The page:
I forgot how beautiful these are. I had a Hymenocallis littoralis by the gate where it was at first fat and happy, but then it grew so much more fat and happy I couldn't get through the gate anymore and was fearful it would be a Bermuda Triangle of sorts for small pets and children.
I exiled the beast to a grim dry spot under the Brugmansia, where it has finally recovered--and triumphed--after three years of struggling against drought.
I'm not completely sure of the species. I've searched via The Google, and see multiple identifications. Part of the complexity in identification is bloom time--apparently there are very similar species differentiated by their general bloom time.
The only place I've seen another Hymenocallis is the Huntington, and it was a different species. I've never seen it for sale in a local garden center.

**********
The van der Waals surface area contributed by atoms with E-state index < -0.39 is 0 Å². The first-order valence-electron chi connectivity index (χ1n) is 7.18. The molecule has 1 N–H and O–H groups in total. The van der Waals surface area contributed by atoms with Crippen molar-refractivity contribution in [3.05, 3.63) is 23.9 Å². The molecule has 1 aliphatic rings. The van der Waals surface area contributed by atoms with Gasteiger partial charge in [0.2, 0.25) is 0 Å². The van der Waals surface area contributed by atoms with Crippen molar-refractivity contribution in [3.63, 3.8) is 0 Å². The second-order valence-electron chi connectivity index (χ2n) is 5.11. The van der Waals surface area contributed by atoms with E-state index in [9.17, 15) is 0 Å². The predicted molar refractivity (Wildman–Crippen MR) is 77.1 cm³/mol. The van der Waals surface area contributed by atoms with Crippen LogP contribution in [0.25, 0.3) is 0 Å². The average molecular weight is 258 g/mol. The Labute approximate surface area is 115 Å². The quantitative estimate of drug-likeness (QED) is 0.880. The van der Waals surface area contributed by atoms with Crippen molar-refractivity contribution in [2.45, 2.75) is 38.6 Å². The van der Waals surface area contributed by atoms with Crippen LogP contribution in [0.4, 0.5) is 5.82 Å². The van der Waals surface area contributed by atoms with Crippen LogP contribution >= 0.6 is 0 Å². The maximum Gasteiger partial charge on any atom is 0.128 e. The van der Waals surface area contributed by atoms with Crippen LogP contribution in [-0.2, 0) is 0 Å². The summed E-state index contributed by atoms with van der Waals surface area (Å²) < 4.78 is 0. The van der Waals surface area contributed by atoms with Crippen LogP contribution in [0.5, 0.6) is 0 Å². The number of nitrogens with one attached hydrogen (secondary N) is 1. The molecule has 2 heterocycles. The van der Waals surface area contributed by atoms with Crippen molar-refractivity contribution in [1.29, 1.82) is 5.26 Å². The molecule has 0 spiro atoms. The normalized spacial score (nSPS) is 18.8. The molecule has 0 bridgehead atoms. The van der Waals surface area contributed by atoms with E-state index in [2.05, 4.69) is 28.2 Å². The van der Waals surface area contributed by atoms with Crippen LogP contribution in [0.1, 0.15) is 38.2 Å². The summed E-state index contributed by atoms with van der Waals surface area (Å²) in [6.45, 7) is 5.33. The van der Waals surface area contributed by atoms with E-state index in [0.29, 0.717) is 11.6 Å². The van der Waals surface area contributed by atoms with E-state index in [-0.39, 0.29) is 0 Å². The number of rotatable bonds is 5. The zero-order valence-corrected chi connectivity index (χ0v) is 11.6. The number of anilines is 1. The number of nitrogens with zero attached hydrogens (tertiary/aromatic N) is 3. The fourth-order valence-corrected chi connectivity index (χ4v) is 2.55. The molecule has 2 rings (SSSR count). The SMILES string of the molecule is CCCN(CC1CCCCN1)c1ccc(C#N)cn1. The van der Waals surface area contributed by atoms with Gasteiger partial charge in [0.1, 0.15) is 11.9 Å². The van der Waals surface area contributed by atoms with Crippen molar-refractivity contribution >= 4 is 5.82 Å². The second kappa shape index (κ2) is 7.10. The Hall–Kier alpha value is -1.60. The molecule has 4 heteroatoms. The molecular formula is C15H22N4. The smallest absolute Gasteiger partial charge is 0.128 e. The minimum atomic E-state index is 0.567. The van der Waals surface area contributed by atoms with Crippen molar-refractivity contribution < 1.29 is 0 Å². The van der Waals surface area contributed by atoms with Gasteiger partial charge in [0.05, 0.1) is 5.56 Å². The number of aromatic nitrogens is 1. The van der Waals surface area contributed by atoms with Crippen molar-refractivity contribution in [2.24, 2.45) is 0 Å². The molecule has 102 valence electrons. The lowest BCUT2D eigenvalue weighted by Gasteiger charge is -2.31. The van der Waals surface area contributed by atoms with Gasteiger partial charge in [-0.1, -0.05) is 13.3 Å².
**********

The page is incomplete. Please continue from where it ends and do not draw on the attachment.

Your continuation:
I got mine from a neighbor; her landscape architect selected and planted it back around 1972. It's been an increasing clump ever since, and my neighbor gave me an offset. I'm surprised it isn't popular, because it's easy; the only serious problem is snails. Mine grows with help from me beyond proper placement (part shade) and water.
The foliage is strap-like and resembles Agapanthus foliage in size and color, but with less substance. Snails love the foliage for both housing and meals, so a grim dry location was somewhat a favor as well as a punishment: I've seen no snail damage at all. I really did forget how beautiful they are--my specimen chose to survive and remind me.
Hymenocallis means "beautiful membrane". A common name is "Spider Lily"; it should be noted that other genus are also known by that common name. The genus is a member of the Amaryllidaceae family. Some more information here explains perhaps why I'm not sure of the species, because many species seem to have
very similar flowers--at least they look similar in tiny little pictures.
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